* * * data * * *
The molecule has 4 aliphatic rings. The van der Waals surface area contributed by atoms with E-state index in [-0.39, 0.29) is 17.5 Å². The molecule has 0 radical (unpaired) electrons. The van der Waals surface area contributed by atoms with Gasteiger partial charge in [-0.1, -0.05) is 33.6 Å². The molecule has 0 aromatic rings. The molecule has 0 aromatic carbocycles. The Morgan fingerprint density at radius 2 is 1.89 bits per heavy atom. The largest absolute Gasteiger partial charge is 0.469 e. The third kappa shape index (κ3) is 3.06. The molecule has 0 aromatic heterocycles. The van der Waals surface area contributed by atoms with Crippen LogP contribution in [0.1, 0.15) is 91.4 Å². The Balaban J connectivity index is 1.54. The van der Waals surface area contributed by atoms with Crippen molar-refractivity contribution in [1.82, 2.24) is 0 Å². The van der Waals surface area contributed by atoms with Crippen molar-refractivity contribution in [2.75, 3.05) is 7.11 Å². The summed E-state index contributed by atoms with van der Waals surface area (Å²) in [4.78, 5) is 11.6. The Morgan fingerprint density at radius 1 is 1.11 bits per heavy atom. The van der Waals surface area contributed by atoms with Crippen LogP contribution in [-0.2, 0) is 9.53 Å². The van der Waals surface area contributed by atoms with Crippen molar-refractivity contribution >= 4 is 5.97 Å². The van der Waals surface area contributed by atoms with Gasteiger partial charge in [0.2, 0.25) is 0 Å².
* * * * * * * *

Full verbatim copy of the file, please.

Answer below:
The molecule has 4 aliphatic rings. The van der Waals surface area contributed by atoms with E-state index in [-0.39, 0.29) is 17.5 Å². The molecule has 0 radical (unpaired) electrons. The van der Waals surface area contributed by atoms with Gasteiger partial charge in [-0.1, -0.05) is 33.6 Å². The molecule has 0 aromatic rings. The molecule has 0 aromatic carbocycles. The Morgan fingerprint density at radius 2 is 1.89 bits per heavy atom. The largest absolute Gasteiger partial charge is 0.469 e. The third kappa shape index (κ3) is 3.06. The molecule has 0 aromatic heterocycles. The van der Waals surface area contributed by atoms with Crippen LogP contribution in [0.1, 0.15) is 91.4 Å². The Balaban J connectivity index is 1.54. The van der Waals surface area contributed by atoms with Crippen molar-refractivity contribution in [1.82, 2.24) is 0 Å². The van der Waals surface area contributed by atoms with Crippen molar-refractivity contribution in [2.75, 3.05) is 7.11 Å². The summed E-state index contributed by atoms with van der Waals surface area (Å²) in [4.78, 5) is 11.6. The Morgan fingerprint density at radius 1 is 1.11 bits per heavy atom. The van der Waals surface area contributed by atoms with Crippen LogP contribution in [-0.2, 0) is 9.53 Å². The van der Waals surface area contributed by atoms with Crippen molar-refractivity contribution >= 4 is 5.97 Å². The van der Waals surface area contributed by atoms with Gasteiger partial charge in [0.2, 0.25) is 0 Å².